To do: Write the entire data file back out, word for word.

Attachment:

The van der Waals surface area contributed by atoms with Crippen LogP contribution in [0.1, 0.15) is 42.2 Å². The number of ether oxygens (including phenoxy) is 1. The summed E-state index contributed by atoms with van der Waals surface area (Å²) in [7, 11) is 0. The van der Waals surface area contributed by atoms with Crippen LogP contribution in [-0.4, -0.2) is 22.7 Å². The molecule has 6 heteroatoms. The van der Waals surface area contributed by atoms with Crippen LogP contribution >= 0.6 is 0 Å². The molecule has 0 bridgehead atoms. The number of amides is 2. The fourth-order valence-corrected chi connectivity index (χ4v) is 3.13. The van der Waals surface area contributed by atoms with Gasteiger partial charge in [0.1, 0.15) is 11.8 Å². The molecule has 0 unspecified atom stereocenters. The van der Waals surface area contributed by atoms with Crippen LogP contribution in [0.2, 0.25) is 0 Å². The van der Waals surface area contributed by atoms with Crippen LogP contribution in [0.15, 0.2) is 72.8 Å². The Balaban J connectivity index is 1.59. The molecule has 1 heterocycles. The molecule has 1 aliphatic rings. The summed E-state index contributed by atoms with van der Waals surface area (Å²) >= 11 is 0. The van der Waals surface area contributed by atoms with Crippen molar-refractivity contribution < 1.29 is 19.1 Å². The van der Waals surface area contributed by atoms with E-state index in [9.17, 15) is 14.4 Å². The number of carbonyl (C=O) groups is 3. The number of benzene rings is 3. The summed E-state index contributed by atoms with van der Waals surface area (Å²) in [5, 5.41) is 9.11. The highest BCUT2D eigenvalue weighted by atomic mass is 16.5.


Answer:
The van der Waals surface area contributed by atoms with Crippen LogP contribution in [0.1, 0.15) is 42.2 Å². The number of ether oxygens (including phenoxy) is 1. The summed E-state index contributed by atoms with van der Waals surface area (Å²) in [7, 11) is 0. The van der Waals surface area contributed by atoms with Crippen LogP contribution in [-0.4, -0.2) is 22.7 Å². The molecule has 6 heteroatoms. The van der Waals surface area contributed by atoms with Crippen LogP contribution >= 0.6 is 0 Å². The molecule has 0 bridgehead atoms. The number of amides is 2. The fourth-order valence-corrected chi connectivity index (χ4v) is 3.13. The van der Waals surface area contributed by atoms with Gasteiger partial charge in [0.1, 0.15) is 11.8 Å². The molecule has 0 unspecified atom stereocenters. The van der Waals surface area contributed by atoms with Crippen LogP contribution in [0.2, 0.25) is 0 Å². The van der Waals surface area contributed by atoms with Crippen LogP contribution in [0.15, 0.2) is 72.8 Å². The Balaban J connectivity index is 1.59. The molecule has 1 heterocycles. The molecule has 1 aliphatic rings. The summed E-state index contributed by atoms with van der Waals surface area (Å²) >= 11 is 0. The van der Waals surface area contributed by atoms with Crippen molar-refractivity contribution < 1.29 is 19.1 Å². The van der Waals surface area contributed by atoms with E-state index in [9.17, 15) is 14.4 Å². The number of carbonyl (C=O) groups is 3. The number of benzene rings is 3. The summed E-state index contributed by atoms with van der Waals surface area (Å²) in [5, 5.41) is 9.11. The highest BCUT2D eigenvalue weighted by atomic mass is 16.5.